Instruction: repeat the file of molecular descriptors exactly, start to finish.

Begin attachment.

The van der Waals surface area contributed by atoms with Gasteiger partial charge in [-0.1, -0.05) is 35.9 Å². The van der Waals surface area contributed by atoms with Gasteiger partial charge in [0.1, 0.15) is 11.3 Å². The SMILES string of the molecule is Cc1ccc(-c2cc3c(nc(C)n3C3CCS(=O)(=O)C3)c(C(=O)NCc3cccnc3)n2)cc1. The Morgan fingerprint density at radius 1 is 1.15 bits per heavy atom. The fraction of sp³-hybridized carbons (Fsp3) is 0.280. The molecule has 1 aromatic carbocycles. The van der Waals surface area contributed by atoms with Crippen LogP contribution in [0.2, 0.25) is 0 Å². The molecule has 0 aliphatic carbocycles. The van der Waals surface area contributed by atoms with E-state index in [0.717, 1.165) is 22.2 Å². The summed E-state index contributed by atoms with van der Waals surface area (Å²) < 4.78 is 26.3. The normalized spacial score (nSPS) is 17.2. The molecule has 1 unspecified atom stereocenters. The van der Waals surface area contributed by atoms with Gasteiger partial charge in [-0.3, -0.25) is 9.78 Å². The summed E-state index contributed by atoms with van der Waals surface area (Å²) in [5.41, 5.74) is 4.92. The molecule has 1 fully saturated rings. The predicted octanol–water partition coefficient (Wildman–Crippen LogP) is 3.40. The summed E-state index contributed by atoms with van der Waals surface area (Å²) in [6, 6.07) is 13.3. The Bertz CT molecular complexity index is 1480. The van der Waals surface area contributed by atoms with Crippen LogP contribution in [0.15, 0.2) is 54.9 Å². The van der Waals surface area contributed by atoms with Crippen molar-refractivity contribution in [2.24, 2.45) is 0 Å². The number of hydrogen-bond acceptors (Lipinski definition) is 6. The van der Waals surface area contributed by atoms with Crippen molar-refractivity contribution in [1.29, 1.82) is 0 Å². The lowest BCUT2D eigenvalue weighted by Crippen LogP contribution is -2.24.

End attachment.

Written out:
The van der Waals surface area contributed by atoms with Gasteiger partial charge in [-0.1, -0.05) is 35.9 Å². The van der Waals surface area contributed by atoms with Gasteiger partial charge in [0.1, 0.15) is 11.3 Å². The SMILES string of the molecule is Cc1ccc(-c2cc3c(nc(C)n3C3CCS(=O)(=O)C3)c(C(=O)NCc3cccnc3)n2)cc1. The Morgan fingerprint density at radius 1 is 1.15 bits per heavy atom. The fraction of sp³-hybridized carbons (Fsp3) is 0.280. The molecule has 1 aromatic carbocycles. The van der Waals surface area contributed by atoms with Crippen LogP contribution in [0.2, 0.25) is 0 Å². The molecule has 0 aliphatic carbocycles. The van der Waals surface area contributed by atoms with E-state index in [0.717, 1.165) is 22.2 Å². The summed E-state index contributed by atoms with van der Waals surface area (Å²) < 4.78 is 26.3. The normalized spacial score (nSPS) is 17.2. The molecule has 1 unspecified atom stereocenters. The van der Waals surface area contributed by atoms with Gasteiger partial charge in [-0.3, -0.25) is 9.78 Å². The summed E-state index contributed by atoms with van der Waals surface area (Å²) in [5.41, 5.74) is 4.92. The molecule has 1 fully saturated rings. The predicted octanol–water partition coefficient (Wildman–Crippen LogP) is 3.40. The summed E-state index contributed by atoms with van der Waals surface area (Å²) in [6, 6.07) is 13.3. The Bertz CT molecular complexity index is 1480. The van der Waals surface area contributed by atoms with Crippen LogP contribution in [0.15, 0.2) is 54.9 Å². The van der Waals surface area contributed by atoms with Crippen molar-refractivity contribution in [2.24, 2.45) is 0 Å². The number of hydrogen-bond acceptors (Lipinski definition) is 6. The van der Waals surface area contributed by atoms with Crippen molar-refractivity contribution in [1.29, 1.82) is 0 Å². The lowest BCUT2D eigenvalue weighted by Crippen LogP contribution is -2.24.